Thursday, May 10, 2018

A Giant Land-Mine Clearing Rat That Would Have Made Princess Diana Proud

African Giant Pouched Rat Doing Her Duty In Tanzania - Clearing Land Mines. Princess Diana, as part of her campaign to clear land mines in Angola.

Rats aren't the favorite critters for most people in the U.S. of A. or anyplace else. I still recall vividly the first week of Peace Corps training in Barbados, three of us in one large room  just after midnight, but only one ("Pat") awake and who heard the large Norwegian rat trying to claw its way up onto one of the straw mattress beds- his.  He deftly reached for the baseball bat he'd brought along, lifted it high over head and delivered one 'Whap!' to its snout.   Fifty- four year old "Harry" (who quit the next day ) and yours truly only caught the final act - but it was worth it to see the ratty head swiped. 

In Barbados at the time these large Norwegian rats were considered dangerous given the island nation was having a Leptospirosis outbreak.  It was so severe it made the rear page headlines of The Miami Herald barely four days after my graduation from USF (I was leaving in 2 more weeks).  The account of the disease and the toll (23 deaths)  had my mom so spooked she questioned the wisdom of going to the island as a newly minted PCV.  I recall replying something along the lines of: "Well, I could get hit by a car here too. When it's your time it's your time."

Anyway, the rats considered in this post are nothing like the ones that wrought havoc back in 1971 in Bim. No, these rats - the African Giant Pouched variety - are true heroes and evidently make terrific pets too.  This according to a recent WSJ piece on them ('Rats Do Dirty Work To Save Lives In Former War Zones', May 5, p. A10).  Therein we learn these giant rodents with hyper-sensitive noses, are being trained to sniff out land mines in a number of places (Tanzania, Angola, Cambodia) and further:

"Their rodents' keen  sense of smell  allows them to sniff out explosive faster, and more reliably, than traditional mine sweeping technology.  Their noses are so hypersensitive that they can detect tuberculosis in sputum samples more accurately than local lab tests, and can also ferret out criminals trying to smuggle endangered species."

Now, that's an all purpose, terrific rat!   Moreover, it follows these animals would have made Princess Diana proud, given they'd have fit perfectly into her campaign to disable land mines across war torn regions. One can imagine her happily introducing the rats into one of her local land mine clearing projects, say back in 1996.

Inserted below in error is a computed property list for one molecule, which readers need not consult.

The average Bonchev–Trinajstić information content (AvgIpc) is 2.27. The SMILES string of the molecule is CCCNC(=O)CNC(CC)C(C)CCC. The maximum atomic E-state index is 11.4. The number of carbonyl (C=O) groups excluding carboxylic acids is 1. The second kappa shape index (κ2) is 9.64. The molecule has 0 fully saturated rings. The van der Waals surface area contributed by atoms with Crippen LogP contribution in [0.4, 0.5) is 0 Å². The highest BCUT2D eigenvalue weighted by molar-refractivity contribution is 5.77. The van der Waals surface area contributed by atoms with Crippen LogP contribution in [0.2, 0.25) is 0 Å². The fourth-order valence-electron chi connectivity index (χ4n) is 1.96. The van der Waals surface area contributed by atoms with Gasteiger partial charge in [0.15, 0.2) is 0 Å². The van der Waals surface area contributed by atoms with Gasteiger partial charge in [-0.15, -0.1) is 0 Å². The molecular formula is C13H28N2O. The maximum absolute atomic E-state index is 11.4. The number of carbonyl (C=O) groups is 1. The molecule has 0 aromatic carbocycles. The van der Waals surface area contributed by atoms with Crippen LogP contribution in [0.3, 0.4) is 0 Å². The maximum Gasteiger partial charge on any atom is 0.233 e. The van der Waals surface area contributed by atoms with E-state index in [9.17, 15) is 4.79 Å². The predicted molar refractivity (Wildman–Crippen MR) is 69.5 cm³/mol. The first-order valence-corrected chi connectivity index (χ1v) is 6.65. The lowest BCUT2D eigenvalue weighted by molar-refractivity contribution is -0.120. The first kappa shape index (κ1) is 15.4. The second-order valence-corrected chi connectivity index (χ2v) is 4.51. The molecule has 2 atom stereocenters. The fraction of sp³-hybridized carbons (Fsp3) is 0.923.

The WSJ  piece then goes on to describe a typical morning for the rat named "Samia" (featured in the top photo)  in which she "scurries up and down the roped -off section of a large grassy field in Morogoro, a university town in eastern Tanzania. When she caught a whiff of explosive from a buried, deactivated land mine she scratched until her handler - Michael Senga -  pushed his clicker, signaling in Pavlovian fashion a job well done. She ran over to him and then nibbled on her reward, a proffered banana."

Where do these trained rats come from, and who's responsible? It's a nonprofit organization called Apopo, founded in Belgium. Apopo breeds and trains the critters which then become so adept they can clear a field the "size of a tennis court" it would take humans with metal detectors 4 days to clear. That is pretty impressive.  (The piece notes Samia cleared the same sized ground in 30 minutes.)

We're then informed that :"any day now Samia will be deployed in Angola"  where a civil war that raged for 27 years finally ended in 2002 but left swaths of the country covered in mines. Not only Angola but also in Cambodia, Mozambique and Columbia have land mines taken a toll - 8,605 worldwide killed or injured up to 2016.  For this reason, more of these skilled rats are to be recruited for service in these other nations.

Question: Why don't the rats set off the land mines? Well, at a maximum 2 to 3 pounds each they are simply too light, not enough weight to trigger a mine. And in 20 years of sniffing no rat has been killed in the line of duty according to Apopo.  Sounds good, but the rat trainers of Apopo are always concerned to know how their charges are faring.  Thus, Pendo Msegu, a rat trainer at Apopo,
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admits often texting her colleagues in Cambodia "to see how her recent graduates are coping".

According to Ms. Msegu, while letting a young rat named Vishal amble around her neck,:

"It makes me happy to see my animals happy. As a teacher. I have to treat them as an equal to have a nice rat."

When I showed Janice the  WSJ piece she was astounded at how easily Ms. Msegu was able to handle the giant rat. I then teased her and said: "I bet you could do that type of training too, and these rats look pretty cute!"

She winced, and said: "I would sooner let one of those Bold Jumping Spiders into my bed!"

Ouch!   I then appealed to her background as a former medical professional (radiotherapist) referencing the information that:

"By 2016, the rats had identified 10,000 TB-positive patients whose infections went undetected by local clinics."

"Doesn't that show these creatures deserve respect, at least as quasi medical assistants and diagnosticians?"

She offered a snappy retort: "NO, it doesn't! And don't even think of getting one of those as a pet. It would be me or the giant rat!"  Double ouch!

But at least these multi-talented rodents are getting their justly deserved respect in Africa, Asia as land mine and disease detectors.



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